Senate Judiciary Democrats walk out in protest over abortion rhetoric
The mention of “satanists” was the final straw for Sen. Jen Gross, D-Billings, during Tuesday morning’s hearings regarding conservative abortion proposals in the Senate Judiciary Committee.
“I don’t understand how Satanism is relevant to this bill or this discussion today,” Gross said.
Committee Chairman Sen. Keith Regier, R-Kalispell responded, “Let’s find out.”
Sen. Daniel Emrich, R-Great Falls, had asked proponent Jeff Laszloffy of the Montana Family Foundation about the religious rights of Satanists and if they consider the right to an abortion part of their religious beliefs.
This exchange was during a hearing for a bill from House Speaker Matt Regier, R-Kalispell, that would restrict access to surgical abortions. The two bills discussed later during the hearing were sponsored by Rep. Lola Sheldon-Galloway, R-Great Falls, regarding a 24-week abortion ban and additional reporting to the state from providers who dispense abortion pills like mifepristone and misoprostol.
In response to Emrich’s question, however, Gross got up to leave.
“I’m going to recommend that the minority not participate in the remainder of this discussion if we’re going to Satanism,” she said. The three other Democrats on the committee, as well as Senate Minority Leader Pat Flowers, D-Belgrade, followed.
Before joining fellow Democrats, Sen. Andrea Olsen of Missoula said although the bill’s content was inflammatory, the committee should not use language intended to inflame debate.
The Satanic Temple has sued states with anti-abortion laws including Idaho and Indiana claiming the ban infringes on the right for members seeking an “abortion ritual,” therefore infringing on their religious rights, as reported by the Associated Press.
Abortion remains legal in Montana under the state Supreme Court decision Armstrong vs. State.
Prior to Emrich’s question on Satanism, Gross made objections to terms like “barbaric” being associated with abortion during proponent testimony, and asking those testifying to stick to the contents of the bill.
Chairman Regier, who said proponents were “entitled to their opinion,” at one point told Gross that she had been “interrupting a lot of people.”
Olsen said laws are already on the books against infanticide, and she was concerned about the misinformation being spread.
After Democrats left the room and following the closing on Speaker Regier’s bill, Flowers requested a brief recess, and legislators met in Sen. Regier’s office.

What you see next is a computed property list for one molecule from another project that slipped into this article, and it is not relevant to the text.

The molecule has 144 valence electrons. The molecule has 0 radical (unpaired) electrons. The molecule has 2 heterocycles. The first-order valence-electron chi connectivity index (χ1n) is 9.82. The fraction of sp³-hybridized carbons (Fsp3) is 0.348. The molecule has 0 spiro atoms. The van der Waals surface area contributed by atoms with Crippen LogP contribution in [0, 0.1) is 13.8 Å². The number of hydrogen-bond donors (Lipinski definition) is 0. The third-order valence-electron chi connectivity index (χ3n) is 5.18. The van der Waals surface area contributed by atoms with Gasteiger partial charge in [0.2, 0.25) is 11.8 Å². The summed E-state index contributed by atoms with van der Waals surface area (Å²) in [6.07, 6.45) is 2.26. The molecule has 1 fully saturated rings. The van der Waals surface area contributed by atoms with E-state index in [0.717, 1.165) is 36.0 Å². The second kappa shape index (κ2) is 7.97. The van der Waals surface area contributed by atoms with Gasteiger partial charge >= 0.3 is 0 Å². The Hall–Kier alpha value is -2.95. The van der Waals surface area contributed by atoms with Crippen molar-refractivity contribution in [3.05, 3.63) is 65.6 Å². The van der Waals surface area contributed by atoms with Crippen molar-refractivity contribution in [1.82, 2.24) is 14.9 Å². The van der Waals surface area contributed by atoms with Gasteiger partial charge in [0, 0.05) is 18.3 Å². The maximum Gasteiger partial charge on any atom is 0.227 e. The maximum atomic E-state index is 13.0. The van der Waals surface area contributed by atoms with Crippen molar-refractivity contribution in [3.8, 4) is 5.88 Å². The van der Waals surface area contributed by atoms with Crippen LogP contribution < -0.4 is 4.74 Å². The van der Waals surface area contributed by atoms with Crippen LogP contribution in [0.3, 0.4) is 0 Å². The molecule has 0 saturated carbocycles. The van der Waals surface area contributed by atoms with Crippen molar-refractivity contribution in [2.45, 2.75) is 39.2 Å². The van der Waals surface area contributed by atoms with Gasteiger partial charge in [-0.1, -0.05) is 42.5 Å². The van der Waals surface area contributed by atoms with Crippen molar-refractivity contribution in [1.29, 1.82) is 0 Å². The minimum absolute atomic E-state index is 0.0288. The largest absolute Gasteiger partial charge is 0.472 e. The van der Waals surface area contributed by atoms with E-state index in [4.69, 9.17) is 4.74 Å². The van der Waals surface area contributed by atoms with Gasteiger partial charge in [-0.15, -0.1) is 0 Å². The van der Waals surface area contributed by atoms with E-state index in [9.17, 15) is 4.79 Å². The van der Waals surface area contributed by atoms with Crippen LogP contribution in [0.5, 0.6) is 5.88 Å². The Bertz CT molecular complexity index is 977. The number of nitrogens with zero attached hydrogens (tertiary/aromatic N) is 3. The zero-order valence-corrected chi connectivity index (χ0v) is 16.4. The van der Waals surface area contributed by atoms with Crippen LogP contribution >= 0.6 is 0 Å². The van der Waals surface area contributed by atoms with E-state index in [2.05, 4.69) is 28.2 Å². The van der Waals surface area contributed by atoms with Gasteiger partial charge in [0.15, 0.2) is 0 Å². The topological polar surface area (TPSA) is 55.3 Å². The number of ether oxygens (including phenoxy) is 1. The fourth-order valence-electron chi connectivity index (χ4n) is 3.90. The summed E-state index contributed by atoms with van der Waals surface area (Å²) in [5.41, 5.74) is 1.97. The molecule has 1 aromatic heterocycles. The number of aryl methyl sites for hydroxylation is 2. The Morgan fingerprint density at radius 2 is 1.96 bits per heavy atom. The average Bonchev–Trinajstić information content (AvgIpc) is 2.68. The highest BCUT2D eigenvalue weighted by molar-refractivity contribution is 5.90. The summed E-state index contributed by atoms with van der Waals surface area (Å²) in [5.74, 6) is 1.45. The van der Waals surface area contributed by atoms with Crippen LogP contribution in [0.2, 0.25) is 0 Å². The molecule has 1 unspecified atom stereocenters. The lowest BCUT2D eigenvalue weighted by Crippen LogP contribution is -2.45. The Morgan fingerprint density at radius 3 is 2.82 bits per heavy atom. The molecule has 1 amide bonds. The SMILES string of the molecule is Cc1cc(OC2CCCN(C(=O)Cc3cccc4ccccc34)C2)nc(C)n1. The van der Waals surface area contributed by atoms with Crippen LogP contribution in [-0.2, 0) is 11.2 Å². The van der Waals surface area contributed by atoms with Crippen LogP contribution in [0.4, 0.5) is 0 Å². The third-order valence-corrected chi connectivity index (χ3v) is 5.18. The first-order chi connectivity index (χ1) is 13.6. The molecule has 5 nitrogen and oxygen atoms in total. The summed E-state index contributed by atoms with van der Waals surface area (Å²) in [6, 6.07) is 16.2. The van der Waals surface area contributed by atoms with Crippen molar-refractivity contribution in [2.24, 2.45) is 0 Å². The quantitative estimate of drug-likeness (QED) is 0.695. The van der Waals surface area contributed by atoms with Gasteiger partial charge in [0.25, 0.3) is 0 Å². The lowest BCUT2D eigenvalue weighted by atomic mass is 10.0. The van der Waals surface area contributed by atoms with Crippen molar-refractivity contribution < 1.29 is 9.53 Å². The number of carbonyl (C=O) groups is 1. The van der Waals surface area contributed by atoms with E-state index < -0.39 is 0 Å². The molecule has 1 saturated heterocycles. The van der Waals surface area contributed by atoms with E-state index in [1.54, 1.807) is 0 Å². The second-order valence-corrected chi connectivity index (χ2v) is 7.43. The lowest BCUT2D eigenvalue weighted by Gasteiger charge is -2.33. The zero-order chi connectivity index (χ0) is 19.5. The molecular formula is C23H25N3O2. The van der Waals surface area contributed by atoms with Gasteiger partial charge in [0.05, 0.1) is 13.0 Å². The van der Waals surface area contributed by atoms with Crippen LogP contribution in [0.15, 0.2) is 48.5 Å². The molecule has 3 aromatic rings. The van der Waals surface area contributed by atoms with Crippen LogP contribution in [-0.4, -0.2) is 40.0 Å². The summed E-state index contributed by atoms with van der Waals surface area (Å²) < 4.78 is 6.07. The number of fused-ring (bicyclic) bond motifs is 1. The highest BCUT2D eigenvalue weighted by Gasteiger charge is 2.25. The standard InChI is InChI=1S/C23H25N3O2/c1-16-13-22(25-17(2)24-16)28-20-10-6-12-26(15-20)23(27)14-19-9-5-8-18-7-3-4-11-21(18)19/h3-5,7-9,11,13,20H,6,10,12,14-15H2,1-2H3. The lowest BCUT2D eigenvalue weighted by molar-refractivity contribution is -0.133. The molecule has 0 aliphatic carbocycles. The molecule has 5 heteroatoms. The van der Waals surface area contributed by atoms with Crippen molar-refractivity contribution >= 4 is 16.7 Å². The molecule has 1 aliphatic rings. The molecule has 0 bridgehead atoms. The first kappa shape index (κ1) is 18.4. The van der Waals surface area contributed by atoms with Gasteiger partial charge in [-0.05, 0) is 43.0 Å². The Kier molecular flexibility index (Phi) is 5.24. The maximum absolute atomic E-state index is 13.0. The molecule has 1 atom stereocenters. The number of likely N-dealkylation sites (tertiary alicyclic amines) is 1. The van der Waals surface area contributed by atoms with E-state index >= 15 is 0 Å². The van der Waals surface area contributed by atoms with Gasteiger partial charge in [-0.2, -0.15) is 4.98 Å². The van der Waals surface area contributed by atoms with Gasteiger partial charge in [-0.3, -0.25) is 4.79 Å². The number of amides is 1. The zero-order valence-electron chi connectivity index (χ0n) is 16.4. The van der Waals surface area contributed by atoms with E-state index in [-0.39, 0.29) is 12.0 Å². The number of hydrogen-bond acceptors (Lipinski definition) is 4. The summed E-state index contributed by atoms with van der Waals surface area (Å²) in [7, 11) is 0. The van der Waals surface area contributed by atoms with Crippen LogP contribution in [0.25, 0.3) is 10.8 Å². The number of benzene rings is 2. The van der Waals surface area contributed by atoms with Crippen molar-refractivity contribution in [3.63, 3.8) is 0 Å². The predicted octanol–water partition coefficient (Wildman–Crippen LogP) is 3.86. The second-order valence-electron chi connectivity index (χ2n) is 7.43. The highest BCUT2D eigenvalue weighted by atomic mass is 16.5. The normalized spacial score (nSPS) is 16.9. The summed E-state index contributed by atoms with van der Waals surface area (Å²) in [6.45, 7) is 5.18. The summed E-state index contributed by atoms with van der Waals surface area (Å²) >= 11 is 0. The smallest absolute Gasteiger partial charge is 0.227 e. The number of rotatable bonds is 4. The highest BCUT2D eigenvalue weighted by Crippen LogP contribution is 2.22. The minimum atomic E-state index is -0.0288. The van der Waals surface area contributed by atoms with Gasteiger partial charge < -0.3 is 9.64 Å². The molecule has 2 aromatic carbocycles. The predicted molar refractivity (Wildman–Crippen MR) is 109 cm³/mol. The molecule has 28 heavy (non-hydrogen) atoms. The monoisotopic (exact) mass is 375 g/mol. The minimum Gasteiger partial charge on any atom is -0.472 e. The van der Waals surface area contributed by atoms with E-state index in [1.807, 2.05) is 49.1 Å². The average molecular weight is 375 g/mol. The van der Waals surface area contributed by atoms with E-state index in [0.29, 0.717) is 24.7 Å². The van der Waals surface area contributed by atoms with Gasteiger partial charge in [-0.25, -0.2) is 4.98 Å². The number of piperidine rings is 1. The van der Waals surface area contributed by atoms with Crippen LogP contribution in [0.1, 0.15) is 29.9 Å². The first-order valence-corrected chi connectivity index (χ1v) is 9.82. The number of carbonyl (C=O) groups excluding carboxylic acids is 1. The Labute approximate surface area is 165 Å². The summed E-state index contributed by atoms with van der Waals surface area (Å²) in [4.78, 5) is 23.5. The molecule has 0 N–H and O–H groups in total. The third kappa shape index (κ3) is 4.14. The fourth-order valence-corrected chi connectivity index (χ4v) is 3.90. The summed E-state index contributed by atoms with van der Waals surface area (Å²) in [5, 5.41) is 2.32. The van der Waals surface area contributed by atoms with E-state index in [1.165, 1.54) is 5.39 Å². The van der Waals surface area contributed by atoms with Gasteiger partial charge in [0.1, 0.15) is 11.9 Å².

In the discussion, Sen. Susan Webber, D-Browning, said the rhetoric in the hearing was “cruel to all these people that are out there” listening, according to audio of the discussion provided by Montana Public Radio.
Chairman Regier said the inflammatory rhetoric was coming from both sides. He said Sen. Shannon O’Brien, D-Missoula, went off of the bill when she spoke in opposition, and he didn’t stop her from continuing to speak.
“If I were a person who had had an abortion, I would hear ‘You are a murderer,’” O’Brien said. “And not only are you a murderer, you dismember, and you cut these things apart.”
Regier asked if that was true.
“I don’t believe it’s true. Clearly you do,” O’Brien responded. “And that’s the difference of opinion.”
O’Brien said she would like to see an environment where all opinions are respected.
Sen. Barry Usher, R-Yellowstone County, said he understood where anyone who has had an abortion could feel that way.
“But I’m thinking of those people who survived,” he said, adding he knew two abortion survivors.
Flowers said he attributed the reaction from the caucus to a feeling that Chairman Regier’s judgment has not been fair to both parties.
“I think your responsibility as chairman, what we all expect, is it has to be even-handed for all witnesses, and no matter whether objections are coming from Republicans or Democrats, that you handle them fairly and similarly,” Flowers said.
Following the meeting, both Republicans and Democrats resumed the hearings for Sheldon-Galloway’s bills.
The committee did not immediately take action on any of the abortion related legislation on Tuesday.
Editor’s Note: This article was corrected to reflect the Satanic Temple is the organization involved in litigation surrounding abortion bans.